How to Live an Organic Life, Even in New York City

11/16/2010 01:34 pm ET | Updated May 25, 2011
  • Annie Spiegelman Author, "Talking Dirt: The Dirt Diva's Down to Earth Guide to Organic Gardening"

Betty Louise, life coach and radio host at CoachBettyLive! claims we can all live a more organic life. She says we just need to simmer down. Something as simple as hiding from our computers and cell phones for a bit each day can be a great benefit. (Try it, fellow iphone junkies! I dare you. You'll be in tears.) It's time to turn off the information overload and crawl our way back to our basic inner wisdom. We sat in my garden on a warm autumn evening and I asked her for some tips on slowing down the busy mind.

What do you mean by living an organic life? And why? Isn't eating organic food enough? Having an organic garden and an organic life. Isn't that overly sprouty?

Living an organic life is a life that flows with nature. It is when you don't resist, fear, frustration, anger... you embrace it all. Do the trees resist the arrival of autumn and losing their leaves? No, they flow with the seasons and each of the changes those seasons bring. Living with the flow of nature allows us to get in tune with the rhythms of Mother Earth and helps us get clear about how we can help bring our planet to a state of greater health. An organic life is one where this happens with ease and effortlessness.

We cannot tap into our true inner nature when we are rushing from place to place. Our inner nature is our intuition. When we make decisions from that place...all of our decisions are right for us and healthy for those around us. And guess what? When that happens, caring for our planet happens naturally and easily. One of my fabulous radio show guests, Trathen Heckman from Petaluma, California has an organization called Daily Acts where he teaches awareness of each profound decision and act we make every moment of every day.

What if you live in New York City and you're surrounded by miserable, callous people giving you dirty looks for walking too slow? And the only "nature" you have is the scrawny tree outside of your high-rise, where all the dogs pee, that's shouting, "Somebody get me the hell outta here! What part of forest don't you understand?" How can those people stop to hold an organic Scarlet Globe radish without getting run over?

Three times a day, take 30 seconds to breathe deeply. One of my clients calculated that's about 10 breaths. When you do that, you begin to slow your mind down and tap into the messages from the body. I suggest that you start by doing this before every meal. Before chowing down, take the 10 breaths and ask your body what information it has for you. I promise if you do this consistently, you will begin to get some answers that will change your life in incredibly positive ways. And no matter how busy you are... I know you can find 1-1/2 minutes. Yes, even you and your fellow New Yorkers can do this.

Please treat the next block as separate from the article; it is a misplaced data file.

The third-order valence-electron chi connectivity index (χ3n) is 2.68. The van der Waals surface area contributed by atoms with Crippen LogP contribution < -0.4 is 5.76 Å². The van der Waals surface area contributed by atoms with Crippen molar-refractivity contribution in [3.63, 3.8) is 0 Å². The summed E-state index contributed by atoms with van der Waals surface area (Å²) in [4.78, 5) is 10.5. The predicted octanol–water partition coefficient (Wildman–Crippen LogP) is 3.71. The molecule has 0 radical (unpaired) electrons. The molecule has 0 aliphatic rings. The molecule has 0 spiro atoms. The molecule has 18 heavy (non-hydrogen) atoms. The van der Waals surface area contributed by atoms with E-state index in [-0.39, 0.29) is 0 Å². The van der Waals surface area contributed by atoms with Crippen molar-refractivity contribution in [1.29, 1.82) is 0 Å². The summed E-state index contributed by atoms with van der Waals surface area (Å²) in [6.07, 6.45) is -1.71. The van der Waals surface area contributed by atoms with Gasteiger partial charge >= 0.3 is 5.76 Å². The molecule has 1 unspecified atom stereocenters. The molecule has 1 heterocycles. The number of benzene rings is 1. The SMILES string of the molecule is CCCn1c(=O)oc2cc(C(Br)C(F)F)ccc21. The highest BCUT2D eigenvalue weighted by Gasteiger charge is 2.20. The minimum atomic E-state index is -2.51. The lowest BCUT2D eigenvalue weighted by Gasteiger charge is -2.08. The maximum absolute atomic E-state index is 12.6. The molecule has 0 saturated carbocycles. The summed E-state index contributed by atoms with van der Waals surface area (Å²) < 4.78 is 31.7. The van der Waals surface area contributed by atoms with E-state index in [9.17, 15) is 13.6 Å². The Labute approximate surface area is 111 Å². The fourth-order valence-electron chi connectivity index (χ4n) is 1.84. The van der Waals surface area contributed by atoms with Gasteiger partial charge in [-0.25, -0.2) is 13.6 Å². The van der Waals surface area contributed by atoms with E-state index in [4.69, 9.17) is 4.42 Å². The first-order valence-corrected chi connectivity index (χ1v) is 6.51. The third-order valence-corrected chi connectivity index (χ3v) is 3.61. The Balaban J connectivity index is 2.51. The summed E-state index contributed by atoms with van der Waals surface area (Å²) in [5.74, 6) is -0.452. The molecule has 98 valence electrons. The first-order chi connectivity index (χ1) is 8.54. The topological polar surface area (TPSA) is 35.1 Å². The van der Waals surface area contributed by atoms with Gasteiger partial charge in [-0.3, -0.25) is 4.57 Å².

You recently had John Gray on your radio show. The two of you agreed that it is all about women. He said that the happiness of women is critical to help climate change and the environment. I agree with that. We feel Mother Earth's pain and boy, is she fed up. "What joker came up with placing autumn leaves in plastic bags? " I've heard her ask in a slightly annoyed tone.

When I interviewed John Gray, author of the Mars/Venus philosophy, he very passionately stated that, "If we are not taking care of the needs of women, we are not taking care of the needs of our planet. Mother Earth is feminine energy." He called out to women to take responsibility for their own happiness instead of focusing on trying to make our men happy. It is impossible to make another person happy, and yet we persist in that pursuit thinking somehow that if those around us are happy we will be happy. I believe John has a reasonable argument that men will be happy when women find true inner happiness. Imagine how cool it would be to solve many of our environmental issues by creating happy women.

I like that. It would behoove women to slow down and be cheerleaders for themselves instead of going 24/7 doing everything for everyone else. That's so old school! Another one of your recent radio guests, brain scientist and author, Jill Bolte Taylor discussed women and intuition with you. What was her message?

Jill Bolte Taylor said that what women needed to know and do is to "Always follow your intuition. Never doubt it." This came from her own personal experience having a stroke, and then understanding and writing about the science of where our intuition and instinct lives in the brain in her groundbreaking book, My Stroke of Insight. The year that she wrote the book she was named one of Time's most 100 influential people.

My own personal journey with Rheumatoid Arthritis (RA) has led me to deeply understand from a very real place (my body) that if I do not work with nature and resist what is going on in my life and the world, then I am in lots of pain. RA has slowed me down to see that every thought I think, word I speak, and choice I make has an impact on the world around me. So I work with the flow of nature by choosing to shop, eat, garden and care for my body, mind and spirit with great awareness and consciousness of how it affects me, the people around me and the planet. Awareness is ALWAYS the first step to making positive changes. Becoming conscious in every single moment. SLOWING DOWN to the speed of health and wellness.


Coach Betty launches CoachBettyLive! on the Transformation Talk Radio Network. Streaming live at 12:00 (noon) PT Tuesday, November 16, 2010. Find out more at and

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